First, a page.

Located in the Alpaca Gallery, nestled in the Barales district of southwestern Albuquerque, is a small art exhibition entitled “Lost + Found”, which shows the stories and experiences of ordinary citizens during the last two years of the pandemic. Elsa Menendez, deputy director of the city’s arts and culture department, said the project began after an idea was presented to archive the experiences of Albuquerque residents during the pandemic.
“It started as a curiosity and a desire to really work with people in the community to understand their pandemic experience and offer them a place to rework part of that experience.
From there, Menendez said the project has grown into what the exhibition now shows. There are stories on the walls that people in the community have sent, describing stories ranging from personal experiences and loss stories, to children writing about what school was like as they move from the classroom to scaling and then back to the classrooms. . There are also crazy libraries lined up throughout the exhibition, each of which shares the story of an individual.
Community Communication and Arts Coordinator at the Arts and Culture Department Diana Delgado helped lead this exhibition and the fundraising efforts of the project, and said visitors to this exhibition can expect to see a wide range of experiences.
“What visitors can expect when they come here is a lot of stories, we actually had a few different ways and a few different evolutions of this project when it started. The project started with a call for visual artists to present papel picado-inspired images that could be turned into flags. You will see these original nine images from the first nine artists, as well as about 750 other stories that we can show in this room. And they’re not just recorded stories, they’re printed stories, manuscripts, crazy libraries, and a great collection of visual art. ”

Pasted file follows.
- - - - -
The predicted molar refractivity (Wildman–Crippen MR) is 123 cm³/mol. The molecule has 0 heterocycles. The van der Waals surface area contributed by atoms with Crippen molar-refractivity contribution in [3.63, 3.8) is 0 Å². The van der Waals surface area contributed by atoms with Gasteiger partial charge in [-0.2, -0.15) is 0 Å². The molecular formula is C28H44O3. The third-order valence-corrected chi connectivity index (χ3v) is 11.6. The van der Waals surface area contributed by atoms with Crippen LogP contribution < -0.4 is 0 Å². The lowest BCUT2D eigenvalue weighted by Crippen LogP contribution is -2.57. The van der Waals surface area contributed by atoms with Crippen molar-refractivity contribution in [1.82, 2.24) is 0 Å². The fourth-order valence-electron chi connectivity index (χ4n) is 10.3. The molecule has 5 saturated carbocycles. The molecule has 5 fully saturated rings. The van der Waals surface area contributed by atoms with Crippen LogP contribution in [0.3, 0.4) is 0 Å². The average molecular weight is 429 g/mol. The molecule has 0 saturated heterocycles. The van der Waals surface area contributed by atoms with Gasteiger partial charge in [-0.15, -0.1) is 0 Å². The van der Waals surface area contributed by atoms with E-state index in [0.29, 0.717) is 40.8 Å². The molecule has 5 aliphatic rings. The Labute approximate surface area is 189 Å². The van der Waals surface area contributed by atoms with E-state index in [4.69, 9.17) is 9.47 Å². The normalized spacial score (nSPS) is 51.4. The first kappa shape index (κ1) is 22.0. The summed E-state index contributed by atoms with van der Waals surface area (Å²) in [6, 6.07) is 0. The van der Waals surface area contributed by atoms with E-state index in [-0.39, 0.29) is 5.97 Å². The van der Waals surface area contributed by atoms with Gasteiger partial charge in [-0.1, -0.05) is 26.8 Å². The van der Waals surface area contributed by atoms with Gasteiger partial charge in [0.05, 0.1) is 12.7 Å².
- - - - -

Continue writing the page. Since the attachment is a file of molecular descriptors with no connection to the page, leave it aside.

Assisting Delgado in arranging the works of art is a team of young artists from all over the city, each of whom aims to pursue art as a professional. Talis Fruge is one of these young artists and said that the process of assembling this gallery is memorable.
“It was really amazing to just figure out how to format and show this huge collection that the arts and culture department got in the last year, it was really great to just read all this material and see all the different points of view that are shared. ”
Another young artist, Sofia Varoz, repeated the same sediment.
“We sort the stories to put them and find out where to put them. You will laugh with people at a funny story that someone would tell in a crazy library, and then the next minute you will be sitting there trying to pick up an impactful story about the loss of a family member or the loss of various emotions and feelings. It was a long way back in terms of the emotional train at the amusement park. ”
For Dante Manochio, the memories of 2020 are distant for him, but they are present in the drawings he collected for the bindings in the exhibition.
“I think for me I was one of the people who collected these drawings, made mostly by children, but also by adults, which we have in folders. And some of the drawings that the kids made of the virus or stuck in their room are really impactful and really, really terrifying. Going through this and reliving how horrible and traumatic 2020 was worldwide, or at least for the city, was really something.
Camryn Wharf said a particular question in their crazy books glued to her.
“Our crazy libraries have a question: ‘It’s been 550 days of idle time and there were so many stories I came across that said’ since I drank ‘and I just felt like it was a really powerful emotion that I did. I remember going through that, but the blow was definitely intense. ”
Anaya Gonzalez said she was really proud of the city’s residents and their contribution to the project.
“I feel very proud of the citizens of Albuquerque that they can stay here and share their stories with us, it was a good feeling for me.”
People will still be able to see the exhibition this week via email [email protected] for personal viewing, the final reception will be held this Friday from 18:00 to 21:00, the gallery is located at 1415 Fourth Street SW. Delgado hopes that those who come to see the exhibition have a sense of reflection.
“It’s a place where people can come to think and people come and stop and hopefully read history and see things they can connect with and resonate with. But it’s also not about sadness, for me to be in this room and especially to prepare this room was very captivating at times and emotional, but I also feel I have to say something about the celebration of all these stories that I had to let’s add up the fact that Elsa pointed out earlier, this is really born of the need to document the experiences of ordinary people. It’s just that it’s documented and it’s really important. “